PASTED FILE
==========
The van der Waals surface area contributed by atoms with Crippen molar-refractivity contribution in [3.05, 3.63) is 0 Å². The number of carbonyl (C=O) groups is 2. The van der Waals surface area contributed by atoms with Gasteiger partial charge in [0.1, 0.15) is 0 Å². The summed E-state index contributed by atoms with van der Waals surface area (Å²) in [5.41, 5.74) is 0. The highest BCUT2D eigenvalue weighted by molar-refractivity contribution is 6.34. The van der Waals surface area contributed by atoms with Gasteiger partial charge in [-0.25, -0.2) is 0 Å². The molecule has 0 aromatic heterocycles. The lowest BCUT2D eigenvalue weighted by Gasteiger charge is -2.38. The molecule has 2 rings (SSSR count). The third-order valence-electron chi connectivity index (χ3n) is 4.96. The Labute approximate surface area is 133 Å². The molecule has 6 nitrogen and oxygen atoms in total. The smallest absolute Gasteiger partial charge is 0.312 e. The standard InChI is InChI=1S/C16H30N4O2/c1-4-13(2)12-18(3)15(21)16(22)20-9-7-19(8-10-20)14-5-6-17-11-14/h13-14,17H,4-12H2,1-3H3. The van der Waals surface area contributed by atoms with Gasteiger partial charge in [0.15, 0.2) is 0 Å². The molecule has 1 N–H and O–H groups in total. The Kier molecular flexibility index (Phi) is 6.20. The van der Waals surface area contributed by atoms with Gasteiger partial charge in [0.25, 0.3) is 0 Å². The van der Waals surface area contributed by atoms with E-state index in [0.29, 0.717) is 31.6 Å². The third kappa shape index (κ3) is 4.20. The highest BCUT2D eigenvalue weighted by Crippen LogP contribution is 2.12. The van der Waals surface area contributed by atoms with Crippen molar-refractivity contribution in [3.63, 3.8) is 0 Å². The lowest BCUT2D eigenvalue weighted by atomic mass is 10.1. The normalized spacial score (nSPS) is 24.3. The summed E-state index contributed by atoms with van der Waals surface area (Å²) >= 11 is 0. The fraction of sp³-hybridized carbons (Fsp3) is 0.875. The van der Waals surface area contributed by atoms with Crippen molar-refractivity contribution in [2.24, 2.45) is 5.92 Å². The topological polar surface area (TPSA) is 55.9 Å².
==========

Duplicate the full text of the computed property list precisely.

The van der Waals surface area contributed by atoms with Crippen molar-refractivity contribution in [3.05, 3.63) is 0 Å². The number of carbonyl (C=O) groups is 2. The van der Waals surface area contributed by atoms with Gasteiger partial charge in [0.1, 0.15) is 0 Å². The summed E-state index contributed by atoms with van der Waals surface area (Å²) in [5.41, 5.74) is 0. The highest BCUT2D eigenvalue weighted by molar-refractivity contribution is 6.34. The van der Waals surface area contributed by atoms with Gasteiger partial charge in [-0.25, -0.2) is 0 Å². The molecule has 0 aromatic heterocycles. The lowest BCUT2D eigenvalue weighted by Gasteiger charge is -2.38. The molecule has 2 rings (SSSR count). The third-order valence-electron chi connectivity index (χ3n) is 4.96. The Labute approximate surface area is 133 Å². The molecule has 6 nitrogen and oxygen atoms in total. The smallest absolute Gasteiger partial charge is 0.312 e. The standard InChI is InChI=1S/C16H30N4O2/c1-4-13(2)12-18(3)15(21)16(22)20-9-7-19(8-10-20)14-5-6-17-11-14/h13-14,17H,4-12H2,1-3H3. The van der Waals surface area contributed by atoms with Gasteiger partial charge in [0.15, 0.2) is 0 Å². The molecule has 1 N–H and O–H groups in total. The Kier molecular flexibility index (Phi) is 6.20. The van der Waals surface area contributed by atoms with Gasteiger partial charge in [0.25, 0.3) is 0 Å². The van der Waals surface area contributed by atoms with E-state index in [0.29, 0.717) is 31.6 Å². The third kappa shape index (κ3) is 4.20. The highest BCUT2D eigenvalue weighted by Crippen LogP contribution is 2.12. The van der Waals surface area contributed by atoms with Crippen molar-refractivity contribution in [3.63, 3.8) is 0 Å². The lowest BCUT2D eigenvalue weighted by atomic mass is 10.1. The normalized spacial score (nSPS) is 24.3. The summed E-state index contributed by atoms with van der Waals surface area (Å²) >= 11 is 0. The fraction of sp³-hybridized carbons (Fsp3) is 0.875. The van der Waals surface area contributed by atoms with Crippen molar-refractivity contribution in [2.24, 2.45) is 5.92 Å². The topological polar surface area (TPSA) is 55.9 Å².